Friday, 1 June 2012

Friday 1st. June 2012

The way the Broadband connection is playing up , even the provider's engineers can't work out what's happening , it will be a miracle if this post gets completed , but here goes .With a bit of brightness this morning , I set off to do the High Elms butterfly survey , sure in my own mind that things would be better than last time . Truth was , that by the time I finished doing the Conservation fields I had seen far more day flying moths than butterflies , which once again is disturbing . Over the whole transect , butterflies only just outnumbered the moths by four . A single
Cinnabar moth , a favourite of mine , wasn't willing to show any more than closed wings , but Burnet
Companion , 14 recorded , and I'm sure many more were sheltering down in the vegetation . The biggest surprise were 9 Yellow Shell moths , all found in the grass , but when disturbed , headed straight for the nearest trees , and as far from the viewfinder as they could get . Finding butterflies , of any species was really hard work , and finding Orange Tips next year was made even harder ,
when I found that the edges of the path where I had found their eggs on previous visits had been mown , thus destroying the eggs , and this is a Local Nature Reserve . The species tends to fly along the edge of woodland /rides/paths , laying their eggs on the foodplants found there rather than going into the woodland . I emailed the Ranger when I got home and he agrees it has been done by contractors far too early and will make sure that it doesn't happen again , but it doesn't help next
year's butterflies . Once I reached Burnt Gorse , the species list started to grow , but still just a single Green Hairstreak was recorded . A very fresh Speckled Wood was also recorded here , but after
leaving the area , very little else was added to the list . The 29 individuals recorded produce 11 different species , but the majority in ones and twos . On the way round , I did do quite well with
orchids , finding three Man Orchids spread around , the Orchid Bank produced lots of Common
Spotted Orchids , many of which had come into flower since my last visit . The Common Twayblade seems to be having a really good year , they are all over the Orchid Bank , but I found no sign of the
Bird's Nest Orchids in their usual places yet , but whilst looking for them did find several White Helleborine already in flower . The stars of the show though , were two Bee Orchids , with their
flowers in great condition , found within a metre of each other on Burnt Gorse . Many years ago , this
species could be found with ease here , but recently they have become few and far between , so it was good to find these today . Birdwise , nothing out of the ordinary was found , but on the end of the Orchid Bank , the constant calling from a hole in a tree could be heard for quite some distance .
The juvenile Great Spotted Woodpecker didn't show very often , but I managed a shot when he did . On the way back home I spotted House Martins at their usual site and along the lane found Greater
Celendine / Chelidonium majus , a member of the Poppy family , as opposed to it's Lesser cousin in the Buttercup family , in flower . And finally , my neighbour knocked yuesterday evening as she had a bird in her front garden that couldn't fly . It was a juvenile Jackdaw , and every time it flapped it's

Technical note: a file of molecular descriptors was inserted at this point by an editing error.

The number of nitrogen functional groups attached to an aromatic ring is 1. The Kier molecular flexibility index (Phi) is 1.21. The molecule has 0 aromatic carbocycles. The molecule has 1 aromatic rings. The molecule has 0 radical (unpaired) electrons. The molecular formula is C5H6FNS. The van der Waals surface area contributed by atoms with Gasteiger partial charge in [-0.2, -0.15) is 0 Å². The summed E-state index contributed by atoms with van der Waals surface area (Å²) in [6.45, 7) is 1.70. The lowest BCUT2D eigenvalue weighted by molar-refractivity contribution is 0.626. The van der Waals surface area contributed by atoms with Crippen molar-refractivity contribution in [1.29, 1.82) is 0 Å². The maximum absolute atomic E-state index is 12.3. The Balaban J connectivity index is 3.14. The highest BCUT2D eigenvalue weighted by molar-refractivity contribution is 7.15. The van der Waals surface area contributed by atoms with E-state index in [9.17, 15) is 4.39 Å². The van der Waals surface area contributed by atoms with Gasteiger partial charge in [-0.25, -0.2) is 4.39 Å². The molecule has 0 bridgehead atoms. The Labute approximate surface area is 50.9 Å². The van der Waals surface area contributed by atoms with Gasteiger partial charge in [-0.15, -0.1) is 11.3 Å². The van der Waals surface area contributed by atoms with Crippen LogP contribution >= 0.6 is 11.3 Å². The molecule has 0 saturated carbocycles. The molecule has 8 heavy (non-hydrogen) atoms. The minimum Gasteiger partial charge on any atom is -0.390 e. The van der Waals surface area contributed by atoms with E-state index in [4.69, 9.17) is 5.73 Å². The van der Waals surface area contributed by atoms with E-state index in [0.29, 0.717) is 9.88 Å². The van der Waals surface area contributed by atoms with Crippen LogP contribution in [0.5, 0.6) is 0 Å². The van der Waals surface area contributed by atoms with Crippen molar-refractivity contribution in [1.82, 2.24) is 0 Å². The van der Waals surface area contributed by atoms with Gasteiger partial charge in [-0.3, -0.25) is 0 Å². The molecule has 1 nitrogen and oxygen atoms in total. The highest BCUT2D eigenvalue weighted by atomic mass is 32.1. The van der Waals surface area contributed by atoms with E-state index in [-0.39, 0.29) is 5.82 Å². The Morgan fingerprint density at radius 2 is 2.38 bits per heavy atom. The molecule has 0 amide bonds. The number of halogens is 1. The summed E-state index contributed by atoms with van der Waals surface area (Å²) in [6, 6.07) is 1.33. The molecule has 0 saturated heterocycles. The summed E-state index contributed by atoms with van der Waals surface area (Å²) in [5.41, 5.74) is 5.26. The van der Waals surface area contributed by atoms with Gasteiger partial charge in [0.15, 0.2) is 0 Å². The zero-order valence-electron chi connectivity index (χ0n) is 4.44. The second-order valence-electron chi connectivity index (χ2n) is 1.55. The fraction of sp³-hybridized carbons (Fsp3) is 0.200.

wings it went backwards , like an ice skater in reverse . The parents could be heard nearby , so it was left where it was . It must have sorted things out , as later I saw it in a bush a couple of houses along , still with parents in attendance .


Alan Pavey said...

Wonderful pics Greenie and a real Man Orchid ;-)

Warren Baker said...

Bloody mowing regimes, whats up with people, it just costs time and money. I suppose someone complained that the edges were untidy! The gang mowers were out on my patch today too - hence the rant :-)

Ken. said...

Those that trim hedges at the wrong time of year are a right pain in the arse, especially on nature reserves.
I have seen it many a time,tractors with cutters flailing the hedges on both sides by the road side at breeding time. Why haven't they been informed by now to wait until breeding season is over. Does it really make that much difference to them if they was to hold off for a few weeks or so? I have seen nests on the ground, and it won't be the last.

Phil said...

I'm still not seeing many butterflies anywhere Greenie. Lets hope things get better.
I've never understood the reasoning behind mowing or strimming the edges of path. They have done it at NH on paths that are about 12ft wide to start with. Gives the dogs somewhere to 'go' I suppose.
Poor little Jackdaw reminds me of myself before my first cuppa every morning!

Rob said...

I'd say butterfly numbers are generally down hereabouts, Greenie. Plenty of Speckled Woods, Holly Blues, a scattering of Orange Tips but little else crossing my path.

ShySongbird said...

Hi Greenie, I definitely, sadly, think butterfly numbers are not what they should be here and the expected, forthcoming conditions don't look good for them!

Lovely photo of the Speckled Wood and I love that photo of the juvenile GSW too.

The mowing was a very bad error and unforgivable on a Nature Reserve! I'm glad you complained!

I do love those Bee Orchids.